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Re: Shear capacity of a solid stud wall?

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The wall, just like a shear wall, is still a cantilevered beam supporting point loads at the floor diaphragms/connections. Without a nailing schedule for stud-to-stud, all you have is friction to transfer shear across the "plys" of your wall, and end nails to transfer shear & heel/toe moment at the base of each independent 2x8. That's not very promising, since your heel-toe is being resisted on the tension side of a 3/4" moment arm by the withdrawal value of nails.

If, by some miracle, you have documentation on the assembly, you can do a straight analysis using the ply-to-ply nails for shear transfer and then add a tension strap at each end of the wall/wall section for T/C forces (if necessary and accessible).

At 01:37 PM 7/6/2004 -0600, you wrote:
Hello,

I'm working on a project with some long relatively narrow buildings.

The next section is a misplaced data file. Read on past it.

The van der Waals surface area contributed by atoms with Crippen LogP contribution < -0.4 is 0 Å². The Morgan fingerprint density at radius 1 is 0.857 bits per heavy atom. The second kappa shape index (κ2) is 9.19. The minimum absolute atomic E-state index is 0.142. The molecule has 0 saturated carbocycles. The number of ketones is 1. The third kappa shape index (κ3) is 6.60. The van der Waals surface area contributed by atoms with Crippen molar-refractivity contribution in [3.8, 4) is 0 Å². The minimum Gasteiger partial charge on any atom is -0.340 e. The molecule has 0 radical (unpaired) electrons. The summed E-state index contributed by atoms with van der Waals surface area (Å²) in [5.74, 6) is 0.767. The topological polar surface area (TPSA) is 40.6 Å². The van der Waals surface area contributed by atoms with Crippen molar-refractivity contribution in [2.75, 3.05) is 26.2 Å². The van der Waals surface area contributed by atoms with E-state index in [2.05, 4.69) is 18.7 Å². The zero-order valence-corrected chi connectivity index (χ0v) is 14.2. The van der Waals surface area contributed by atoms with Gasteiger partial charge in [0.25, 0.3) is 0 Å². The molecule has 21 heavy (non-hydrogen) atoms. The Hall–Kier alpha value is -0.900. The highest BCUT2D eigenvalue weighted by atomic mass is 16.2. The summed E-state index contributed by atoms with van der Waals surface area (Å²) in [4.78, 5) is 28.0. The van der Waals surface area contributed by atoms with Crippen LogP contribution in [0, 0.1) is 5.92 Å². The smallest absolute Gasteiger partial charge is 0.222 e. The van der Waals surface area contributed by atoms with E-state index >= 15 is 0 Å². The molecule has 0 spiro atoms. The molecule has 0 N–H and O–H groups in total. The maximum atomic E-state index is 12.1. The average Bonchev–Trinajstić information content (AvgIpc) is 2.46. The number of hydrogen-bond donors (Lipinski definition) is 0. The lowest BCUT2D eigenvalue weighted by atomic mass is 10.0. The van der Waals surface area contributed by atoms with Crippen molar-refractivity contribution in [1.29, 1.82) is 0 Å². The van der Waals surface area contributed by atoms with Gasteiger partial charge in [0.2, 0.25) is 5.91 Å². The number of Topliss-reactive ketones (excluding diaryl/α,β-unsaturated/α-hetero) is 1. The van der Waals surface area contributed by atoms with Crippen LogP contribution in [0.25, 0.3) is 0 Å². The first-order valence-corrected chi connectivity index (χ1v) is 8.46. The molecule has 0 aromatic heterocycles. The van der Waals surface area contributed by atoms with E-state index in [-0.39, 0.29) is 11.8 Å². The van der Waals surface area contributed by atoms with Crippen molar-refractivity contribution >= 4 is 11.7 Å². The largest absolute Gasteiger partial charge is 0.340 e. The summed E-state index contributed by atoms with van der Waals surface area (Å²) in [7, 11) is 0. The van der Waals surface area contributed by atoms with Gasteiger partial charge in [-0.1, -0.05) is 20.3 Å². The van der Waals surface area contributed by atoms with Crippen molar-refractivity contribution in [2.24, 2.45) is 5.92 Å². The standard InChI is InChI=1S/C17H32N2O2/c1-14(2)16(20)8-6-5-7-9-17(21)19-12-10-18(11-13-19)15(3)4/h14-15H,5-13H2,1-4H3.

There are three interior transverse walls that are constructed of 2x8's
with their wide face against the wide face of the adjacent stud, making
the wall a solid, wood wall.  (The rest of the structure is also wood)  The
wall is not sheathed with plywood or OSB, but does have a layer of 5/8"
drywall on each side.  These walls act as firewall zone separators as
well as shearwalls.

So, the question is... how would you go about analyzing the wall for
existing shear capacity?  Could it be done through a deformation
resistance due to the nailing through the face of each member?
And I'm thinking that a shear at the interface of the adjacent studs
would be the force to overcome to create the deformation.
Has anyone heard of any research into this type of construction in a
shearwall application?

Looking forward to your comments,
Lloyd Pack



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